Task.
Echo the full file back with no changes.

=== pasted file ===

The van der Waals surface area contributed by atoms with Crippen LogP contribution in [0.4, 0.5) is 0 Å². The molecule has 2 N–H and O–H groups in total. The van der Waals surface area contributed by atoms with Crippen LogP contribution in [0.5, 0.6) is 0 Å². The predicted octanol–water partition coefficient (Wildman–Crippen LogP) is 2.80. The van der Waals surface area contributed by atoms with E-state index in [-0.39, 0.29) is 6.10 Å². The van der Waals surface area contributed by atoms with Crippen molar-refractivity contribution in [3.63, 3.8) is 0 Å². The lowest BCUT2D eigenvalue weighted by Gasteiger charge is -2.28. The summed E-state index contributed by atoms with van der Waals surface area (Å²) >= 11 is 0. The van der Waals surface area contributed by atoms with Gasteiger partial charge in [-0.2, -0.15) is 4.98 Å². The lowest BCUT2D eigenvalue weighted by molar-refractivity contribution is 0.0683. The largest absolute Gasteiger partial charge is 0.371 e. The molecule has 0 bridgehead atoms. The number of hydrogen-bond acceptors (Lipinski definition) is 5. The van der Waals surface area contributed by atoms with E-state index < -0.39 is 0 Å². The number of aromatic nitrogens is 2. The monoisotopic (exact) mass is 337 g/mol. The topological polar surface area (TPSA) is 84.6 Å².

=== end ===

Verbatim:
The van der Waals surface area contributed by atoms with Crippen LogP contribution in [0.4, 0.5) is 0 Å². The molecule has 2 N–H and O–H groups in total. The van der Waals surface area contributed by atoms with Crippen LogP contribution in [0.5, 0.6) is 0 Å². The predicted octanol–water partition coefficient (Wildman–Crippen LogP) is 2.80. The van der Waals surface area contributed by atoms with E-state index in [-0.39, 0.29) is 6.10 Å². The van der Waals surface area contributed by atoms with Crippen molar-refractivity contribution in [3.63, 3.8) is 0 Å². The lowest BCUT2D eigenvalue weighted by Gasteiger charge is -2.28. The summed E-state index contributed by atoms with van der Waals surface area (Å²) >= 11 is 0. The van der Waals surface area contributed by atoms with Gasteiger partial charge in [-0.2, -0.15) is 4.98 Å². The lowest BCUT2D eigenvalue weighted by molar-refractivity contribution is 0.0683. The largest absolute Gasteiger partial charge is 0.371 e. The molecule has 0 bridgehead atoms. The number of hydrogen-bond acceptors (Lipinski definition) is 5. The van der Waals surface area contributed by atoms with E-state index < -0.39 is 0 Å². The number of aromatic nitrogens is 2. The monoisotopic (exact) mass is 337 g/mol. The topological polar surface area (TPSA) is 84.6 Å².